In this video, I'm talking about being honest with yourself as an artist. Listen to your consciousness when it tells you you need to remix a color or use a different brush. Doing so will help you be more productive as an artist.
In this post, we’re talking about techniques.
Years ago I made a video claiming that I didn’t use any technique in my painting. Now I’d like to revise that. I think I really was using a technique or several and just didn’t, and still don’t, know what they were. I don’t think it’s possible to draw or paint without using any technique.
I had the idea back then that artists who used techniques used one technique and that you had to pick a technique and stick with it or you couldn’t use technique at all. Now I know that artists can use as many techniques as they want. They can even combine techniques in the same painting. Sure there are artists who only ever use one technique, but that’s not a rule.
I’m going to share with you the three techniques that I’m familiar with, regardless of whether or not I’ve actually used them.
Glazing is the technique I’ve been experimenting with the most. To glaze you take paint colors that are already transparent, mix them with water or medium so they’re even more transparent, and apply them in multiple light layers. Glazing is commonly associated with realism because it allows artists to create very believable textures due to how light shows through the layers. Glazing as a painting technique has a long history. The Old Masters glazed. The texture of the woman’s skin in this painting
and the woman’s tunic in this painting,
was achieved through glazing.
Wet Into Wet
Wet into wet is done by putting color down on top of or next to another color without waiting for the first color to dry so that the colors blend together. You could think of it as mixing color right onto your canvas. The only time I personally use the wet into wet technique is when I think something is too dark or too light and I’m too lazy to remix a color, so I just layer some black or white onto my color that’s on the canvas while it’s still wet. Wet into wet is not easy to do in acrylics because they dry so fast, but you can do it if you have an airbrush that you can use to periodically mist your paint with water to keep it wet as you work. This video, from Lachri Fine Art, provides a demonstration of wet into wet blending.
This is the one technique of the three that I have no personal experience with, but I find it very interesting. Impasto is applying paint very thickly to the canvas using bold strokes, sometimes with a palette knife. Impasto is commonly associated with impressionism, which is a style that revolves around lights and darks rather than fine detail. Van Gogh did an extreme version of impasto. A more recent artist associated with impasto was Lucian Freud. Unlike in glazing, the brush strokes in impasto are visible. Impasto is Italian for dough or mixture.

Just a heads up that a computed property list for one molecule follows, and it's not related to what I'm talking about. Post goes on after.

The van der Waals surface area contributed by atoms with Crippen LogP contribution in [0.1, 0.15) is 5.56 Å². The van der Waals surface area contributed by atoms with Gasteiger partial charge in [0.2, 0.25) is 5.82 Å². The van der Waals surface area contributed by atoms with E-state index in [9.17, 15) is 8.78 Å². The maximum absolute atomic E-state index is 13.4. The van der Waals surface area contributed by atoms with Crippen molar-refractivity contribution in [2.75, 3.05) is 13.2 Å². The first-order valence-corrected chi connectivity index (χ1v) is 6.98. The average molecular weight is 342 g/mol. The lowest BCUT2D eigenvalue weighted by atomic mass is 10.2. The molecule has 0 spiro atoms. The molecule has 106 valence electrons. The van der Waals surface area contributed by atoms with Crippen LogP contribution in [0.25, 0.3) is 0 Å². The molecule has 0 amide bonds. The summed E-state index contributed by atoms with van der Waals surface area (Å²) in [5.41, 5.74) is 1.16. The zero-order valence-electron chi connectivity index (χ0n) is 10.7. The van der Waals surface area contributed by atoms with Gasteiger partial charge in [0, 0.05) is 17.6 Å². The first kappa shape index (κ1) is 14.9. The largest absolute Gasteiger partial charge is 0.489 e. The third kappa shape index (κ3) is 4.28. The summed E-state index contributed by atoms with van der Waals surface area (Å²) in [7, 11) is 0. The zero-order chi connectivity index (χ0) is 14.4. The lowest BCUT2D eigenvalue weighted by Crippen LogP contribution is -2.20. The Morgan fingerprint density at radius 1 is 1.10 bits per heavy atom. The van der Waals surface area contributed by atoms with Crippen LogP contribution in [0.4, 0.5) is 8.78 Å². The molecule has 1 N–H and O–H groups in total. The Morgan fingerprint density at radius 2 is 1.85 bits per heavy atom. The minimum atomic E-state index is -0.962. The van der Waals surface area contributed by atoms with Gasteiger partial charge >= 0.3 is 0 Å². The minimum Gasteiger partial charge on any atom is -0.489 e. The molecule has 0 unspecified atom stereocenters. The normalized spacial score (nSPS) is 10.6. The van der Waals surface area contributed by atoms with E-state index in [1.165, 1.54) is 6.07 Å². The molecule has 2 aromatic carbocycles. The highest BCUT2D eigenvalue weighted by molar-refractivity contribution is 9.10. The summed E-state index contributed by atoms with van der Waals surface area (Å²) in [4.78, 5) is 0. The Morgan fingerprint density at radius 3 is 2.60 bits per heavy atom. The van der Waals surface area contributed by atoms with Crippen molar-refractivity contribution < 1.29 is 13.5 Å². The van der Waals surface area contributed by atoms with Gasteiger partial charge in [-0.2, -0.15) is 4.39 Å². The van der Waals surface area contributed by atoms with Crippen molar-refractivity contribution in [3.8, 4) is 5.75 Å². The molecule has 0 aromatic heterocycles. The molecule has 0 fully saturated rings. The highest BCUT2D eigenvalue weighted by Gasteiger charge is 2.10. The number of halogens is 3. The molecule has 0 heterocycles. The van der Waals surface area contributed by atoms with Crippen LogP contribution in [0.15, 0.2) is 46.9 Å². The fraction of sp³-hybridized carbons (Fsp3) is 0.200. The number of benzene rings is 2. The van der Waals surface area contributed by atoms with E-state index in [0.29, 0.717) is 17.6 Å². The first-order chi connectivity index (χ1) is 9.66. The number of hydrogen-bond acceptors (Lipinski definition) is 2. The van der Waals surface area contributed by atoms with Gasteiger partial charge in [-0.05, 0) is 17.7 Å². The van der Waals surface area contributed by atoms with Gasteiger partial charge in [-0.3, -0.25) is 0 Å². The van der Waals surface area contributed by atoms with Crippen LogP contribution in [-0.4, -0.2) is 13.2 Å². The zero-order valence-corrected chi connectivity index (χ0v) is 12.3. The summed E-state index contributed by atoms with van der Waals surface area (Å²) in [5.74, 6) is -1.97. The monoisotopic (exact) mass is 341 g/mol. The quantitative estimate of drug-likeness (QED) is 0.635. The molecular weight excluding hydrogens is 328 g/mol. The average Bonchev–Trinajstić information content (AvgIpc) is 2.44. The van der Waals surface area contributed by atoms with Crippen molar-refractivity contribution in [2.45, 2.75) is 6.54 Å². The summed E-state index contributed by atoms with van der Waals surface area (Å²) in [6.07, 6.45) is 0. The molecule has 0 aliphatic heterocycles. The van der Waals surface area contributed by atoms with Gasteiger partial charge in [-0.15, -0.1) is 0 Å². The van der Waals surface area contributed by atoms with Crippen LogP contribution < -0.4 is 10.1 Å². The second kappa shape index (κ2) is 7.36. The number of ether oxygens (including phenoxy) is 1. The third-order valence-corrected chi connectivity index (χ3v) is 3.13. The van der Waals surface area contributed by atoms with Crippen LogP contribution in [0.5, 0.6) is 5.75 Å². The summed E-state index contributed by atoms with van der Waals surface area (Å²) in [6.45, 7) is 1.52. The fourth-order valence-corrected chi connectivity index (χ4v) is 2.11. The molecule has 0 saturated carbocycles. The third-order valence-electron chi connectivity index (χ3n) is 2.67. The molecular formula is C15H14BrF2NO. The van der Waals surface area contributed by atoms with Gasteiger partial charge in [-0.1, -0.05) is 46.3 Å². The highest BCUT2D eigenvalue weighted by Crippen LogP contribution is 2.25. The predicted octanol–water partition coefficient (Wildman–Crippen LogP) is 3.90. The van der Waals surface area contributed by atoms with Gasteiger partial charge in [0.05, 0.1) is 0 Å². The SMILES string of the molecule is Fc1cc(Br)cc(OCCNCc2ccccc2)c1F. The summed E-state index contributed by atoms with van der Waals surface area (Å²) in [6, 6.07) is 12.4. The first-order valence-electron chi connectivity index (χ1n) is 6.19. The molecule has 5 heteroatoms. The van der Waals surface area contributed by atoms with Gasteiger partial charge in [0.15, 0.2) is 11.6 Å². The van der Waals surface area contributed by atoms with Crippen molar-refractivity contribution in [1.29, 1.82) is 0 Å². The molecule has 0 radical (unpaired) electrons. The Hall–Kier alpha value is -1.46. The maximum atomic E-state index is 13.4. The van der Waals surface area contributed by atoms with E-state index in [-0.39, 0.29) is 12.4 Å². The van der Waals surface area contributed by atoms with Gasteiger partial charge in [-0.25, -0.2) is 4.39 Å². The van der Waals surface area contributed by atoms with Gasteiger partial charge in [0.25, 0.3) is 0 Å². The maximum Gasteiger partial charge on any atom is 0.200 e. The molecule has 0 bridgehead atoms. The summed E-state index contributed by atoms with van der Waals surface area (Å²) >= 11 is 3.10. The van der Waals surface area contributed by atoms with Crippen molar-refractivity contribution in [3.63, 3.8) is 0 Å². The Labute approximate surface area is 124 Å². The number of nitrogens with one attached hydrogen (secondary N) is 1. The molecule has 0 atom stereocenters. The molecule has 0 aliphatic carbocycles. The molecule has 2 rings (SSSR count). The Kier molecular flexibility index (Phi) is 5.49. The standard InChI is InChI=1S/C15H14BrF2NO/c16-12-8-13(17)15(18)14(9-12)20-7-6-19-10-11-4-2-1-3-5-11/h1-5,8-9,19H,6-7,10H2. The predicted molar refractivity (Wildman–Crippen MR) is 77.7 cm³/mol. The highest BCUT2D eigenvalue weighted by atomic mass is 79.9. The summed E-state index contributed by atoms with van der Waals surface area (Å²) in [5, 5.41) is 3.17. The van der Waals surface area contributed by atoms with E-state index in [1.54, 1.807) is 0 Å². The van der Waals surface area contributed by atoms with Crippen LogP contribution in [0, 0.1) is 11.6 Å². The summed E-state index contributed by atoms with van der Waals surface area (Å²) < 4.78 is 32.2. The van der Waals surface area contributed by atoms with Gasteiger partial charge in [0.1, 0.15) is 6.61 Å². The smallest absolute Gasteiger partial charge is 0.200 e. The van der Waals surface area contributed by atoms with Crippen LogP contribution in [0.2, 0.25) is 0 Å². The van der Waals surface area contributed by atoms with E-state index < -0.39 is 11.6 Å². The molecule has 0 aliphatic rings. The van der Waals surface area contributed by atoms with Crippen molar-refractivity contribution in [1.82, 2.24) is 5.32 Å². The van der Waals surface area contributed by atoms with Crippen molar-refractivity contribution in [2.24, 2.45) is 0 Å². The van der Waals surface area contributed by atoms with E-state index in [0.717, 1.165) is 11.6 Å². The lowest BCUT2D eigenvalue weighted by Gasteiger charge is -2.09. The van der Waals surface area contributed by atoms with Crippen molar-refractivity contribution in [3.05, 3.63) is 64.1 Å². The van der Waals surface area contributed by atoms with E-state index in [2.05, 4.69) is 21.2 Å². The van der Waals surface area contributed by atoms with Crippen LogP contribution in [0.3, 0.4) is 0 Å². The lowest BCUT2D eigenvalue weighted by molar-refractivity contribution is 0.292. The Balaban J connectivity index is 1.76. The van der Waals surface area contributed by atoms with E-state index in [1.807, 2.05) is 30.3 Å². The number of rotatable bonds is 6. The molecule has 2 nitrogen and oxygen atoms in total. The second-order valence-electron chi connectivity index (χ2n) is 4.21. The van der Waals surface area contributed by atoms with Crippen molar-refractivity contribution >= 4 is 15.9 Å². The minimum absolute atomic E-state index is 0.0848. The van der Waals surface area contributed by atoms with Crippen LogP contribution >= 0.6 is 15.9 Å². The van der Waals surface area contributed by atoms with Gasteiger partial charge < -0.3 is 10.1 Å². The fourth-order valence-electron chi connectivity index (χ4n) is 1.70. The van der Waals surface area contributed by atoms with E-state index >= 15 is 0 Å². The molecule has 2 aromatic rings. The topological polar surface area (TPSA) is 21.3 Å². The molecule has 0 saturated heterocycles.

In this video, I'm explaining that all your acrylic and oil painting surfaces need to be primed and demonstrating how to do that. I also answer the questions of why your painting surface needs a primer, how to tell if a canvas is already primed, why you should learn to gesso even though so many canvases come preprimed, and why can't use white paint as gesso.
In this post, I'm going to explain why I think it's okay to paint and draw from photographs.
I made a post defending the concept of copying in general. This one is going to be a bit different from that one, though. Whereas in that post I was defending drawing from something artist's imagination, in this post I'm going to be defending working from photographs instead of or, better yet, in addition to, working from life.
In no way am I saying you should only ever work from photos and forget about ever working from life. Absolutely not. I think being able to draw from life is a wonderful skill and I love getting an opportunity to practice it. This post is not criticizing drawing from life. What this post is criticizing is the insistence on drawing from life exclusively, or really, the insistence that other people draw from life exclusively. If you're reading this and you love drawing from life and you hate working from photos, you don't want to use them, I have no problem with that.
I really wonder if the people who insist that artists work from life have even thought about how unrealistic that sounds. There are people that charge money to sit for artists who want to paint from life, because asking someone to remain motionless for a half an hour at a time so you can paint is a lot to ask of anyone. Yes, I can always look in the mirror and paint myself, but maybe I don't want to paint myself all the time.